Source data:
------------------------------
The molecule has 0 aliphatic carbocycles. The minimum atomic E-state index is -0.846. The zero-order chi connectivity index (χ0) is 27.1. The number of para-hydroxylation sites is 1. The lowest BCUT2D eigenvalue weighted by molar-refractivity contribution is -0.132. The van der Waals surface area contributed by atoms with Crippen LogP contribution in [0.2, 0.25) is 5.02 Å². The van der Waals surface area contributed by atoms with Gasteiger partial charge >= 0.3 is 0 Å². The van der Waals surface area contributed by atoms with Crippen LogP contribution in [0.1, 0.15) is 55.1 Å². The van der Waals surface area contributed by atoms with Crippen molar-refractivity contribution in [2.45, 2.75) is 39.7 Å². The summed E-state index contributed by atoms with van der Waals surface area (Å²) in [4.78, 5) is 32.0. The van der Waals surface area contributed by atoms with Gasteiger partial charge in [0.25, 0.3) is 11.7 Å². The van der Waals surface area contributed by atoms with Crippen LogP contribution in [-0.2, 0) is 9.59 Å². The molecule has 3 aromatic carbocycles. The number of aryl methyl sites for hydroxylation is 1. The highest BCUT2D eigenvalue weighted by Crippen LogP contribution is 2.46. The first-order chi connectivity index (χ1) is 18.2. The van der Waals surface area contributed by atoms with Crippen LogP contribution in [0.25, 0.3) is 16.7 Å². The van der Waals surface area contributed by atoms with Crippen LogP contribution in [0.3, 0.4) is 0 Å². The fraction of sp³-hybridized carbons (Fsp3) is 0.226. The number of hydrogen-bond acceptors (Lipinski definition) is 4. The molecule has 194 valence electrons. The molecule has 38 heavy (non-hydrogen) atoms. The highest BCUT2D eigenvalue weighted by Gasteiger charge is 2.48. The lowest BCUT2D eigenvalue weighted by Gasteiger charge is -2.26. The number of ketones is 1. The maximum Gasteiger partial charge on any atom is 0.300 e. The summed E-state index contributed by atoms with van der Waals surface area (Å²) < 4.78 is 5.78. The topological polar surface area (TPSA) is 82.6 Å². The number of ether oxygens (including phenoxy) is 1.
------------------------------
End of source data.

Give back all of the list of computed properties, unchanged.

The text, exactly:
The molecule has 0 aliphatic carbocycles. The minimum atomic E-state index is -0.846. The zero-order chi connectivity index (χ0) is 27.1. The number of para-hydroxylation sites is 1. The lowest BCUT2D eigenvalue weighted by molar-refractivity contribution is -0.132. The van der Waals surface area contributed by atoms with Crippen LogP contribution in [0.2, 0.25) is 5.02 Å². The van der Waals surface area contributed by atoms with Gasteiger partial charge >= 0.3 is 0 Å². The van der Waals surface area contributed by atoms with Crippen LogP contribution in [0.1, 0.15) is 55.1 Å². The van der Waals surface area contributed by atoms with Crippen molar-refractivity contribution in [2.45, 2.75) is 39.7 Å². The summed E-state index contributed by atoms with van der Waals surface area (Å²) in [4.78, 5) is 32.0. The van der Waals surface area contributed by atoms with Gasteiger partial charge in [0.25, 0.3) is 11.7 Å². The van der Waals surface area contributed by atoms with Crippen LogP contribution in [-0.2, 0) is 9.59 Å². The molecule has 3 aromatic carbocycles. The number of aryl methyl sites for hydroxylation is 1. The highest BCUT2D eigenvalue weighted by Crippen LogP contribution is 2.46. The first-order chi connectivity index (χ1) is 18.2. The van der Waals surface area contributed by atoms with Crippen LogP contribution in [0.25, 0.3) is 16.7 Å². The van der Waals surface area contributed by atoms with Crippen LogP contribution in [0.3, 0.4) is 0 Å². The fraction of sp³-hybridized carbons (Fsp3) is 0.226. The number of hydrogen-bond acceptors (Lipinski definition) is 4. The molecule has 194 valence electrons. The molecule has 38 heavy (non-hydrogen) atoms. The highest BCUT2D eigenvalue weighted by Gasteiger charge is 2.48. The lowest BCUT2D eigenvalue weighted by Gasteiger charge is -2.26. The number of ketones is 1. The maximum Gasteiger partial charge on any atom is 0.300 e. The summed E-state index contributed by atoms with van der Waals surface area (Å²) < 4.78 is 5.78. The topological polar surface area (TPSA) is 82.6 Å². The number of ether oxygens (including phenoxy) is 1.